What is your “mortgage score?” The answer could determine whether or not you qualify for a loan to finance the next home you’d like to purchase — or the terms you are offered by a lender to refinance your present mortgage. Or if you are a mortgage lender, your clients’ score will be a major factor in determining whether or not, and when, you can close a loan for them.
Over the past decade, the mortgage industry has been quietly but aggressively developing a system of scoring people, related to their capability to repay a mortgage loan. For a long time, consumers weren’t aware it was taking place. Now, many people know about the system, but lenders are still reluctant to tell them how their scoring is determined and what their score is. And an increasing number of prospective borrowers are asking questions about the scoring system. They want and demand answers.
Homebuyers with a score of 700 or higher usually have no problem obtaining a desired mortgage loan. In fact, lenders will often roll out the red carpet for these buyers, knowing the paper work will flow through easily and rapidly.
On the other hand, if the score turns out to be low, or a “caution” flag is attached to the report, lenders will typically pass on the application, according to Jeff Segal, president of D.L. Mortgage, Inc., a major mortgage broker firm in California. Most lenders would rather wait for a high-scoring applicant to come along, rather that hassle with an applicant with high-risk or marginal qualifications, he said.
Scoring can be a very positive development in processing and closing mortgage loans. It expedites the process significantly. It can also make life more difficult for some applicants.
A key problem in the current system is the method by which a person’s score is determined. It involves their credit reports from the major credit reporting bureaus, and a “modeler” who determines the credit score. Lenders then use the score to determine loan eligibility, interest rates and other terms associated with a mortgage.
“In addition to a person’s credit report, the scoring is affected by a lot of erroneous stuff – information that shouldn’t be considered at all,” Segal said. “And if a person can get hold of that information and finds it is filled with errors, it take weeks or months to have it removed or corrected. It can be a real nightmare.”
The scoring system’s adverse and unfair impact on homebuyers is finally being addressed by legislators. New laws are being proposed that gives homebuyers the “right to know” their credit scores. Lenders may soon be required to share the credit score with loan applicants, along with information about how the score was determined.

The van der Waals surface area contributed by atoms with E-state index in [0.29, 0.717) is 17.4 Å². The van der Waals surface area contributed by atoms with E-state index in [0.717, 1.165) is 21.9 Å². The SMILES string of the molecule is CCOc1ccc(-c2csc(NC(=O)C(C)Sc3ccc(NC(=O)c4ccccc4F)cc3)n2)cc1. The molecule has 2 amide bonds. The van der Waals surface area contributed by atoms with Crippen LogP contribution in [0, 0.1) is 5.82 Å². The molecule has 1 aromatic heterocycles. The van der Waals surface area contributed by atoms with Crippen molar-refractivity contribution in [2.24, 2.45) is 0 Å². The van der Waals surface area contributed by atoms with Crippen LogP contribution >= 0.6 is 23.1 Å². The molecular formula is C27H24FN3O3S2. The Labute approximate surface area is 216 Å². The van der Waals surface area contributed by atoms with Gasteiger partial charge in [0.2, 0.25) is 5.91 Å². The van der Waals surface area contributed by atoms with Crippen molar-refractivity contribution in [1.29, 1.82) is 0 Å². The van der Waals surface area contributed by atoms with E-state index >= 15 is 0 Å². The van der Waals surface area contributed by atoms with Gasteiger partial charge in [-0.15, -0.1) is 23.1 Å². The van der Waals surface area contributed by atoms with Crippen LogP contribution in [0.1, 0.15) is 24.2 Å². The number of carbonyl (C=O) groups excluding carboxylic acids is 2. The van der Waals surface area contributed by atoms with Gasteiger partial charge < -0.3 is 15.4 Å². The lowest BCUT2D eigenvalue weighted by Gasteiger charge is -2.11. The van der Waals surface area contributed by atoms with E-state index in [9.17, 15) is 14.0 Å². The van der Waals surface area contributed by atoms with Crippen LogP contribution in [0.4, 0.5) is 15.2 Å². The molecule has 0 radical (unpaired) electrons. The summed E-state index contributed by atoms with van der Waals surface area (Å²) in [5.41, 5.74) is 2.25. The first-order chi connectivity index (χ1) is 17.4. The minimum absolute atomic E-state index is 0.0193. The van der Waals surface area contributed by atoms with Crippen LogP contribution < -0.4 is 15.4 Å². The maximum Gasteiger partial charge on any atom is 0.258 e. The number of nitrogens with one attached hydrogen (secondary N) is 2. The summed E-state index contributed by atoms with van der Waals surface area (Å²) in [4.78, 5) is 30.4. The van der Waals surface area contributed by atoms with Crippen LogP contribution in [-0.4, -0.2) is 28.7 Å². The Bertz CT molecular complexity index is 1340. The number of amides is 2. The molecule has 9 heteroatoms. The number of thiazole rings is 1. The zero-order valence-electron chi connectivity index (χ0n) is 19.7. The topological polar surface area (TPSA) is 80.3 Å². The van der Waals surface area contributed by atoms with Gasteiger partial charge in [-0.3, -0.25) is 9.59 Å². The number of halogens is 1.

“An example of how a score can be negatively impacted is when someone shops for a loan on the Internet or transfers loan balances on credit cards in order to obtain more favorable interest rates,” said Kay Wilson-Bolton, president of a regional Association of Realtors. “Every credit inquiry negatively impacts the score.”
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An increasingly hot niche in the real estate market is corporate housing. It’s directly affecting local home sale and mortgage markets. Corporations are buying residential properties to house employees temporarily while they are finding a permanent home of their own in an area where they have been transferred – or while an employee is on a temporary assignment.
This has grown to be a $3 billion industry, according to the CEO of Denver-based Avenue West Corporate Housing.
“In many areas, demand for temporary corporate housing has outpaced supply. That has made investing in such properties highly lucrative,” the CEO said.
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“Foreclosed Homes from $3,000 – No Money Down.”
That was the bold-face heading of a recent mailing promotion, advertising a guide to making money from foreclosed and auctioned homes. But don’t be mis-guided, states a report from the Federal Trade Commission.
“You’re likely to hear pitches for homes being sold and auctioned in your area at great prices. But the deal isn’t always what’s promised. And if you buy one of those guides, you may end up spending more than you planned,” the FTC report warns.
The guides typically sell for about $50. The seller usually wants the buyer’s credit card number or a direct withdrawal from a checking account. You may even be billed for a guide you didn’t order, an FTC report points out.
“In many cases, the guide selling business will bill a credit card or debit a checking account even if the consumer never agreed to buy anything. They get your bank account or credit card information under false pretenses, sometimes claiming that they need the account number to verify a credit history or to hold’ an order.
“When the guide arrives in the mail, chances are it contains far less information than expected. Actually, it’s information that is readily available elsewhere for free,” the FTC report stated.
Bottom line: While it’s possible to buy homes through foreclosure sales, you won’t find the “good deals” advertised in auction guides sold by fraudulent promoters.
Most well maintained homes being sold in a foreclosure sale will sell for close to their appraised value, the FTC noted. The houses that sell for significantly lower prices often are in disrepair or located in unstable communities.
Also, foreclosed homes are usually sold “as is.” They don’t come with warranties, and sellers aren’t required to disclose any problems. Buyers, particularly those who don’t pay for a professional home inspector before closing on the deal, may find themselves mired in unanticipated repair bills.
Jim Woodard writes a nationally syndicated newspaper column on real estate news and trends. It’s titled “Open House” in most newspapers, and carries his byline as James M. Woodard. He is also a professional storyteller with a Web site at: www.storyteller.net/jwoodard/